What does this do for me?
Achieving and maintaining PCI DSS compliance has many profound effects on a business and will allow the business to remain operational in the ecosystem of credit card transactions. The requirements lay out the groundwork of a minimum standard to which to adhere and to maintain the capacity to interact with card holder networks. Some acquirers and/or service providers may not wish to do business with an entity that is not PCI compliant, as the risks of compromising data or processing fraudulent transactions increases without certification. The risk to the third-party vendors connecting and receiving information from your network is much lower with PCI, which may give better processing rates.
Customers may know they are doing business with a PCI-compliant vendor which will assure them within their risk management strategy that the business is committed to a specific baseline standard that is acceptable for the acceptance of cardholder data or security functions therein. Adherence will assist in preventing data breaches or other costly bills associated with lack of compliance. The standard provides a baseline across the world where large and often segmented systems, policies, and processes are configured to the same security rigors. The security standard may be a springboard for additional data security frameworks such as NIST 800-53 or HIPAA.
What is the standard?
The standard is comprised of 6 groups of controls encompassing 12 requirement families surrounding the security of cardholder data. The standards encompass multiple aspects of the environment and business practices:
Build and Maintain a Secure Network and Systems
Protect Cardholder Data
Maintain a Vulnerability Management Program
Implement Strong Access Control Measures
Regularly Monitor and Test
Maintain an Information Security Policy
12. Maintain a policy that addresses information security for all personnel
Additional information about the standards can be found on the PCI Security Council websites including testing criteria, report templates, and additional FAQs regarding PCI compliance. Know that each of these requirement families has many sub-requirements for the fulfillment of the standard. There are also recurring requirements which include but are not limited to Penetration Testing, Approved Scanning Vendors, Internal Scanning Requirements, and Firewall Review. These elements must be performed throughout the year of compliance to be proven at the time of audit. An audit is a single snapshot in time and reflects only what the system is at the time of audit. There should be no forward-facing statements, implementation plans, or Corrective Action Plans (CAPs) associated with the reports or SAQ.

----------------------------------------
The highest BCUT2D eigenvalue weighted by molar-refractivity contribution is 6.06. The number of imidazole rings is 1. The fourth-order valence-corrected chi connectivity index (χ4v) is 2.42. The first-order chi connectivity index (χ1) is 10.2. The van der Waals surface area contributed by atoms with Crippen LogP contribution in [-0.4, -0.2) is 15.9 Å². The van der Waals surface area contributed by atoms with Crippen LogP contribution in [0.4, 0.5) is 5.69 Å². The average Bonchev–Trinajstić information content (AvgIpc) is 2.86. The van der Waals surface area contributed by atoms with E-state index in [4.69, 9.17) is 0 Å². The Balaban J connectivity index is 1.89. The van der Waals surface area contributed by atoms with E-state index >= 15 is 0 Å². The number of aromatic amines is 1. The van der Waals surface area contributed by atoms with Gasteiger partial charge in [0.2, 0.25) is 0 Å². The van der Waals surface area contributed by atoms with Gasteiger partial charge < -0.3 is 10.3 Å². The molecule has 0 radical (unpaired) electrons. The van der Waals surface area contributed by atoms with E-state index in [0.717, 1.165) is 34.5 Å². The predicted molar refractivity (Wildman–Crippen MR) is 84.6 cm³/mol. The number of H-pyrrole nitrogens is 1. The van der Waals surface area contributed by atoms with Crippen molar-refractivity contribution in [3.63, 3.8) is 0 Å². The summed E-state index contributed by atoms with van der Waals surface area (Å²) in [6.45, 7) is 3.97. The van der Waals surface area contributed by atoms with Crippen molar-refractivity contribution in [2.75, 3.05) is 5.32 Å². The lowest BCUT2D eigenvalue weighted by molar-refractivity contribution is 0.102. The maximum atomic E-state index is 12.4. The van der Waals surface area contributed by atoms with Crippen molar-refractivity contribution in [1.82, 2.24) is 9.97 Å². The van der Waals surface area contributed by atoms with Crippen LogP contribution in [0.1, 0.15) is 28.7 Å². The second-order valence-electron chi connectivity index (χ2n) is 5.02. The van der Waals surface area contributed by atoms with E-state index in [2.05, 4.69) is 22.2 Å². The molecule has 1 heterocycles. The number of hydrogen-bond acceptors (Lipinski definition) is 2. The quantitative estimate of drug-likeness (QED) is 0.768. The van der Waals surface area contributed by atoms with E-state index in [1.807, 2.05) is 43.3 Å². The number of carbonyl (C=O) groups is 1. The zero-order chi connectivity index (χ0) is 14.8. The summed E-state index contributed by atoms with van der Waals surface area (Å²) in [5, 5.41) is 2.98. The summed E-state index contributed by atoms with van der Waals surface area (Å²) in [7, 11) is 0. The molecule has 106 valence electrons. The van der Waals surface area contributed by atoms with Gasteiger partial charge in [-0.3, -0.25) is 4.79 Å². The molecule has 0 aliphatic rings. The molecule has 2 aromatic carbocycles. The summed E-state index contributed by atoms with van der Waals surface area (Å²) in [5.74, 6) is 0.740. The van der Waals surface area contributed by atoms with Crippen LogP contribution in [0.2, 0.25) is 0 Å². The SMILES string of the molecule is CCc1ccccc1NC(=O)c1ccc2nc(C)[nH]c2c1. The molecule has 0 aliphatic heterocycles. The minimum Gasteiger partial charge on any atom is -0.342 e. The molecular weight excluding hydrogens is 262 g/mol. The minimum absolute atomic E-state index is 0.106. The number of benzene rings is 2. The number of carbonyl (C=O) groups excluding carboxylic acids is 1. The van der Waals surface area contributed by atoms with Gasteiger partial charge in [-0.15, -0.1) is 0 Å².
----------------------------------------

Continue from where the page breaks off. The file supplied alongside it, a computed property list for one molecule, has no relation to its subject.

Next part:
What Can I do Now?
It’s not always easy to stay up-to-date with PCI compliance. At MegaplanIT, we understand the challenges and risks associated with card security. Sometimes, even knowing how to set your protection controls isn’t enough. That’s where our experience comes in – we have a team of certified security professionals and have the knowledge you need to ensure that your business stays compliant with their payment card data security standard (PCI DSS).
Looking for a knowledgeable partner for your cybersecurity and compliance efforts? We're Here To Help!
We look forward to talking to you about your upcoming Security Test, Compliance Assessment, and Managed Security Services priorities. Our expert security consultants and QSAs are fully certified and have decades of experience helping businesses like yours stay safe from cyber threats. Set up a time to chat with us about your biggest payment security and compliance challenges so we can partner with you to solve them!